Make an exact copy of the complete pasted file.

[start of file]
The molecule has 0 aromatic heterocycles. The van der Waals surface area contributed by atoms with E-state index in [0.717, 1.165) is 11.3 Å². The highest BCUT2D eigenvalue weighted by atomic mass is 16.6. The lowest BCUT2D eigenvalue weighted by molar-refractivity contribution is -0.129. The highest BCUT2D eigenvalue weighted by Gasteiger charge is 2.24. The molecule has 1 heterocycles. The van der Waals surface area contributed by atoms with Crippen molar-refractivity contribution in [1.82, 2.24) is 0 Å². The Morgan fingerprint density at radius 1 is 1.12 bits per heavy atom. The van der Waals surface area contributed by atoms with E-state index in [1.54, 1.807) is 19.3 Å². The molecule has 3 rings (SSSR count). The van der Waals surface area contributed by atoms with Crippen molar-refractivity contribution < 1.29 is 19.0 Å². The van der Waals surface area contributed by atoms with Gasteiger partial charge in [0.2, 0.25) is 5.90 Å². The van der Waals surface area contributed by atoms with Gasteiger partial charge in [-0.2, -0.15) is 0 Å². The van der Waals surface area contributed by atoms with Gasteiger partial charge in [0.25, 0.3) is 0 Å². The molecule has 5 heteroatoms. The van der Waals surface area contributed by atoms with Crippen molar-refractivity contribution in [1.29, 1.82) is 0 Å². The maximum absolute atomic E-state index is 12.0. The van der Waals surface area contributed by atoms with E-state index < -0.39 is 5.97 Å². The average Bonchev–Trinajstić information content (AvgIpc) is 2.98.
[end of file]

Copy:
The molecule has 0 aromatic heterocycles. The van der Waals surface area contributed by atoms with E-state index in [0.717, 1.165) is 11.3 Å². The highest BCUT2D eigenvalue weighted by atomic mass is 16.6. The lowest BCUT2D eigenvalue weighted by molar-refractivity contribution is -0.129. The highest BCUT2D eigenvalue weighted by Gasteiger charge is 2.24. The molecule has 1 heterocycles. The van der Waals surface area contributed by atoms with Crippen molar-refractivity contribution in [1.82, 2.24) is 0 Å². The Morgan fingerprint density at radius 1 is 1.12 bits per heavy atom. The van der Waals surface area contributed by atoms with E-state index in [1.54, 1.807) is 19.3 Å². The molecule has 3 rings (SSSR count). The van der Waals surface area contributed by atoms with Crippen molar-refractivity contribution < 1.29 is 19.0 Å². The van der Waals surface area contributed by atoms with Gasteiger partial charge in [0.2, 0.25) is 5.90 Å². The van der Waals surface area contributed by atoms with Gasteiger partial charge in [-0.2, -0.15) is 0 Å². The van der Waals surface area contributed by atoms with Gasteiger partial charge in [0.25, 0.3) is 0 Å². The molecule has 5 heteroatoms. The van der Waals surface area contributed by atoms with Crippen molar-refractivity contribution in [1.29, 1.82) is 0 Å². The maximum absolute atomic E-state index is 12.0. The van der Waals surface area contributed by atoms with E-state index < -0.39 is 5.97 Å². The average Bonchev–Trinajstić information content (AvgIpc) is 2.98.